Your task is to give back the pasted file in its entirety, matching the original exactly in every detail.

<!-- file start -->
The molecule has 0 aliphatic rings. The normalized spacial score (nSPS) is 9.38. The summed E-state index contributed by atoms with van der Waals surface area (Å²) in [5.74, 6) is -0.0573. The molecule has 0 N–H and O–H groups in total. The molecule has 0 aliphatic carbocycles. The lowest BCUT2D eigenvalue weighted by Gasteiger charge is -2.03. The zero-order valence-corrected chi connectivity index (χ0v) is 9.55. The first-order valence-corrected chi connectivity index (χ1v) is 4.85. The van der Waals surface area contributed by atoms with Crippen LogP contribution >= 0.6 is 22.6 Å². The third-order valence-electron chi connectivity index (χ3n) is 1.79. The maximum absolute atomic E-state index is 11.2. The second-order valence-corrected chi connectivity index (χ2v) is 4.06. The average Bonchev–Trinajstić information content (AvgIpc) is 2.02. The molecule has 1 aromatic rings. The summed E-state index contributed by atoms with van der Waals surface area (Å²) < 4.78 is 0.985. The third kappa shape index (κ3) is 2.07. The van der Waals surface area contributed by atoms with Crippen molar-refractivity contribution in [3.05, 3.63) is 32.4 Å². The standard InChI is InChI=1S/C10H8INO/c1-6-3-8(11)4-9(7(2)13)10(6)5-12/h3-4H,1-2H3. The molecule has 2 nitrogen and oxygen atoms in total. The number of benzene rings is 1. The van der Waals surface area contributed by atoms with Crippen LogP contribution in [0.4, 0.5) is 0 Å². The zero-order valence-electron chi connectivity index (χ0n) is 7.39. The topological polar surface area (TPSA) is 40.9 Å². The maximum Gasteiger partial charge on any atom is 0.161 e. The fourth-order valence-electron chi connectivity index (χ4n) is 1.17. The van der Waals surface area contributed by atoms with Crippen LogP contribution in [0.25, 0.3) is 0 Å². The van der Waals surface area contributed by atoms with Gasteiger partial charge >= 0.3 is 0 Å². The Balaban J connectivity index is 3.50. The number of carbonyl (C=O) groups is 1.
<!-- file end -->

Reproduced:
The molecule has 0 aliphatic rings. The normalized spacial score (nSPS) is 9.38. The summed E-state index contributed by atoms with van der Waals surface area (Å²) in [5.74, 6) is -0.0573. The molecule has 0 N–H and O–H groups in total. The molecule has 0 aliphatic carbocycles. The lowest BCUT2D eigenvalue weighted by Gasteiger charge is -2.03. The zero-order valence-corrected chi connectivity index (χ0v) is 9.55. The first-order valence-corrected chi connectivity index (χ1v) is 4.85. The van der Waals surface area contributed by atoms with Crippen LogP contribution >= 0.6 is 22.6 Å². The third-order valence-electron chi connectivity index (χ3n) is 1.79. The maximum absolute atomic E-state index is 11.2. The second-order valence-corrected chi connectivity index (χ2v) is 4.06. The average Bonchev–Trinajstić information content (AvgIpc) is 2.02. The molecule has 1 aromatic rings. The summed E-state index contributed by atoms with van der Waals surface area (Å²) < 4.78 is 0.985. The third kappa shape index (κ3) is 2.07. The van der Waals surface area contributed by atoms with Crippen molar-refractivity contribution in [3.05, 3.63) is 32.4 Å². The standard InChI is InChI=1S/C10H8INO/c1-6-3-8(11)4-9(7(2)13)10(6)5-12/h3-4H,1-2H3. The molecule has 2 nitrogen and oxygen atoms in total. The number of benzene rings is 1. The van der Waals surface area contributed by atoms with Crippen LogP contribution in [0.4, 0.5) is 0 Å². The zero-order valence-electron chi connectivity index (χ0n) is 7.39. The topological polar surface area (TPSA) is 40.9 Å². The maximum Gasteiger partial charge on any atom is 0.161 e. The fourth-order valence-electron chi connectivity index (χ4n) is 1.17. The van der Waals surface area contributed by atoms with Crippen LogP contribution in [0.25, 0.3) is 0 Å². The van der Waals surface area contributed by atoms with Gasteiger partial charge >= 0.3 is 0 Å². The Balaban J connectivity index is 3.50. The number of carbonyl (C=O) groups is 1.